- The Washington Times - Thursday, October 10, 2002

MINNEAPOLIS So much for Minnesota's Metrodome dominance.

Darin Erstad and Brad Fullmer homered off Rick Reed as Anaheim built a six-run lead, and the high-flying Angels beat the perky, pesky Twins 6-3 last night to head home with a split in the first two games of the American League Championship Series.

"You have to get acclimated to the dome," Fullmer said. "We got acclimated a little bit."

A night after Joe Mays stymied Anaheim's high-octane offense in the Twins' 2-1 opening victory, the Angels got to Reed from the start. Erstad, the No. 2 batter, sent Reed's sixth pitch over the fence in right-center, where it landed 409 feet away nestled in one of the stacked-up seats used for Vikings games.

"It's nice to get a lead. It's nice to jump out. That gave us a big lift," Angels manager Mike Scioscia said.

Anaheim tacked on three more runs in the second, two of them unearned because of a costly error by catcher A.J. Pierzynski who couldn't hold on to a throw home after Reed caught a runner off first.

"The game should have been 2-0," Twins manager Ron Gardenhire said.

When Fullmer chased Reed with a two-run homer in the sixth, it seemed over. But Minnesota battled right back, knocking Ramon Ortiz out in the sixth when Corey Koskie hit an RBI single and Doug Mientkiewicz, who had three hits, had a two-run single.

Brendan Donnelly replaced Ortiz and got out of the inning, and 20-year-old rookie Francisco Rodriguez struck out two in a 1-2-3 seventh.

After a two-out walk to Torii Hunter and a single by Mientkiewicz put runners at the corners in the eighth, Scioscia brought in Troy Percival, whom he had been reluctant to use in the eighth until after the New York Yankees rallied to win the division series opener.

"Percy is a guy we do have available for four outs when necessary," said Scioscia, who brought in his closer just four times in the eighth during the regular season.

Percival, who hasn't allowed an unearned run to Minnesota in 35 innings during the regular season, got ahead 1-2 in the count on pinch-hitter Bobby Kielty. With the crowd on its feet, shouting and waving Homer Hankies, Kielty took a called third strike on a changeup.

"It came back nice over the inside corner," said Percival, who finished up with a perfect ninth for the save. He struck out three of the four batters he faced.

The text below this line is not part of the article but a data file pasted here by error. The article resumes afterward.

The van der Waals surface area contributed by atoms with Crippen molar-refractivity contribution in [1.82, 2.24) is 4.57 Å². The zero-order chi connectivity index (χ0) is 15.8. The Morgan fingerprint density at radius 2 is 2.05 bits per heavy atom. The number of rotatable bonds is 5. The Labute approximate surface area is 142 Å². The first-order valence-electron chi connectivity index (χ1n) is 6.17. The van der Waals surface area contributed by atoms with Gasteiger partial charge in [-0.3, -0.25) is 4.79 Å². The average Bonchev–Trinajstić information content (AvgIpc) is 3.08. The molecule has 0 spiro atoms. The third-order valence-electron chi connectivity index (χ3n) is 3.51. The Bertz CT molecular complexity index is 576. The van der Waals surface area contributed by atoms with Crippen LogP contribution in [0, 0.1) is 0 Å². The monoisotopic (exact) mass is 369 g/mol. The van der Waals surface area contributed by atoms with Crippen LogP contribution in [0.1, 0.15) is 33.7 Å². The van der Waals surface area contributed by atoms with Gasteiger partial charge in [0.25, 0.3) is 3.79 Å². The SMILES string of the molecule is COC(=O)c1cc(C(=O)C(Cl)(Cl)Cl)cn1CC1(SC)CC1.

"We made too many mistakes early," Gardenhire said. "We had a chance. We had some runners on and had some opportunities."

When the series resumes tomorrow in California, where the Angels' "rally monkey" awaits, Jarrod Washburn pitches against the Twins' Eric Milton who no-hit Anaheim in September 1999.

With Tuesday's win, Minnesota improved its postseason record at the Metrodome where grounders to shortstop can turn into doubles to 13-2. Reed has two of the Twins' three postseason losses in the dome.

Anaheim, which had been 1-9 in ALCS road games, found the solution: Get a big early lead to quiet those Homer Hanky-waving fans.

"Our job was to come here and win one out of two on the road," Fullmer said.

A Metrodome baseball record 55,990 filled the ballpark, and they didn't like what they saw early. Erstad, 5-for-12 against Reed in his career, put the Angels ahead in the first with his first postseason homer.

After failing to get a leadoff hitter on in the first 10 innings of the series, Anaheim's first three batters got hits in the second, with Scott Spiezio's bloop double near the right-field line bouncing over an onrushing Michael Cuddyer to make it 2-0.

After Reed threw out a runner at the plate on a comebacker, Pierzynski's error cost the Twins, the top-fielding team in the major leagues during the regular season, two more runs.

Reed caught Adam Kennedy leaning and threw to first for the pickoff. Kennedy broke for second, Spiezio then headed home from third, and Mientkiewicz threw to the plate.

But Pierzynski couldn't handle the throw as Spiezio made contact with him and scored. David Eckstein's RBI single made it 4-0.

Minnesota, which had just 74 errors in 161 games during the season, had six in seven postseason games. Pierzynski, who had three during the season, has two during the playoffs.

Ortiz, hit hard by the Yankees last Friday, allowed three runs and 10 hits in 5⅓ innings, repeatedly pitching out of trouble. Minnesota's leadoff hitters reached in the third, fourth and fifth innings, but one was erased by a pickoff and two by double-play grounders. Anaheim has turned eight already in the postseason

Reed, 1-3 in seven career postseason starts, gave up six runs four earned and eight hits in 5⅓ innings.

"I've got a lot of redeeming to do, but it's a seven-game series," Reed said. "My number might come up again."

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